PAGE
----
Last week, Turning Point School celebrated our annual Festival of the Arts, highlighting the year’s arc of visual arts education from Preschool through Grade 8. Middle school “art docents” led gallery tours for parents, students, and staff; they demonstrated incredible confidence, leadership, and courage as they guided us through the galleries and helped us to see the process behind the products.
Of particular interest was the Maker-in-Residence project, displayed in the Building 2 Lobby. Each year, Turning Point invites an artist from the Los Angeles community to come work with all of our students on one school-wide project related to the arts. This year, we were lucky to work with Aaron Kramer, whose work weaves the beauty and wonder of storytelling with a reinvention of recycled and reclaimed objects.
Aaron was the perfect “Maker-in-Residence” to work with our community as we explore the capabilities of our new Maker Lab. Using storytelling and “automata” (simple machines that perform sequential functions), this year’s maker project integrated so many skills, from storytelling to mechanical techniques to collaboration to aesthetic representation! The entire project exceeded expectations; the integration of skills with storytelling is truly goosebump-making, and I invite you to explore the exhibit if you have not yet had a chance to do so.
Arts bring so much to the learning process. Beyond the appreciation of beauty and opportunities for personal expression, the arts also demonstrate more than one solution to a problem, as well as the value of asking questions and seeing multiple perspectives. Art teaches us there are many lenses through which to observe and interpret the world. Art also offers practice in problem-solving, which encourages innovation, helps students to manage frustration, and encourages students to embrace ambiguity and uncertainty. It allows us all to take courageous risks when we have no map or blueprints to follow, and to get messy in the unknowable.
The arts also strengthen students’ self-confidence, by providing them with opportunities to feel the accomplishment of finishing a project that brings a vision into being. Art projects allow children to develop their voices and to communicate their interests. And to complete a work of art, students must learn persistence, determination, and higher-level thinking around problem-solving and communication skills.
Engaging in artistic endeavors also improves motor skills, hand-eye coordination, and social skills—especially when collaborating with peers. We know that students do better when they are deeply engaged in a subject, and the arts also inspire personal connections, which leads to building stronger relationships with peers and with themselves.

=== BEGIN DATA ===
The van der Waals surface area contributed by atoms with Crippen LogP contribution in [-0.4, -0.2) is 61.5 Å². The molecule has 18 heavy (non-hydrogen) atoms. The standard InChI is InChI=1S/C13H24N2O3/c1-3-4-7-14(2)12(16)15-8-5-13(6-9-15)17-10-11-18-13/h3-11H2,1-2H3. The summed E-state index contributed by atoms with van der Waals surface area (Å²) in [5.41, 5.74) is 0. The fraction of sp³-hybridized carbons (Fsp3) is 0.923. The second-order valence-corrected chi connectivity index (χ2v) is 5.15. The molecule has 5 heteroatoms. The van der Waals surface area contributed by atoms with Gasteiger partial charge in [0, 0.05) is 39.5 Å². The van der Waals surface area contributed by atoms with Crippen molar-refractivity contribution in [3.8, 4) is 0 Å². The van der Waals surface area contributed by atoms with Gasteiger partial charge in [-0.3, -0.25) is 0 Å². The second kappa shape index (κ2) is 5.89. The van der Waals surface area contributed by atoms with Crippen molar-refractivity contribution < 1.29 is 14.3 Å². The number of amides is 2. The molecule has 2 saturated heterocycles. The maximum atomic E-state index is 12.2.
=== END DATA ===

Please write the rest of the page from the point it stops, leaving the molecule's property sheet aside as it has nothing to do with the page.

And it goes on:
In an increasingly visual world, being conversant with art allows children to learn how to interpret, criticize, and understand visual information, as well as recognize the choices artists make to portray a subject.
Creativity is less about subject matter and more about approaches to learning. Any inquiry-based process inspires creativity. We saw these mindsets in our STEAM expositions earlier in the year, we see them in the Maker-in-Residence project, and we can see them in the various trajectories students pursue to understand a math challenge.
But the arts—which require the development of individual perspectives, voices, and viewpoints—highlight creativity as an essential ingredient to inquiry-based learning. And not only is creativity a necessary skill for success in the 21st century, but it is good for our overall well-being, too. When we practice creativity, our brains release dopamine, the neurotransmitter that motivates us to learn and associates good feelings with learning. It is a key intellectual element in Turning Point’s positive equation for achievement, as it enhances students’ engagement in their own learning.
A final note – if you were here for the Docent Tours, you likely viewed the grade-level masterpieces in our Building 1 hallways, near the Morning Care room. These incredible pieces of art were created collaboratively by students in each grade level, under the direction and guidance of our visual arts team. Each of these framed pieces will be available for bidding during the online auction in conjunction with this year’s Spring Gala on Friday, May 3.
If one of these masterpieces would look perfect in your home or office, be sure to register to bid and get your ticket to the Gala, joining us for what promises to be a lovely evening of dining, dancing, and comradery. Also, our “Raise the Paddle” at this year’s Gala will help support Turning Point’s visual and performing arts initiatives, so if you liked what you saw during the Art Docent tours last week, please support us in continuing to provide our students with these incredible opportunities.
Dr. Laura Konigsberg
Head of School
Congratulations to our Visual Arts team – Rory Sloan, Rodolfo Buonocore, and Zach Hinkle – on the incredible and intentional ways they have worked all year to bring together the elements that have now transformed our common areas into visual expressions of our students’ creativity and talent. The arc of technique was evident throughout, our students’ joy in making art was palpable through their work, and the docents were so well-prepared. It is a fabulous community-building event and a great source of pride for the school. This year’s project was ambitious and took a lot of time, energy, effort, organization, collaboration, and perseverance—all of which was so appreciated by all who toured last week. Much appreciation and applause to the art team!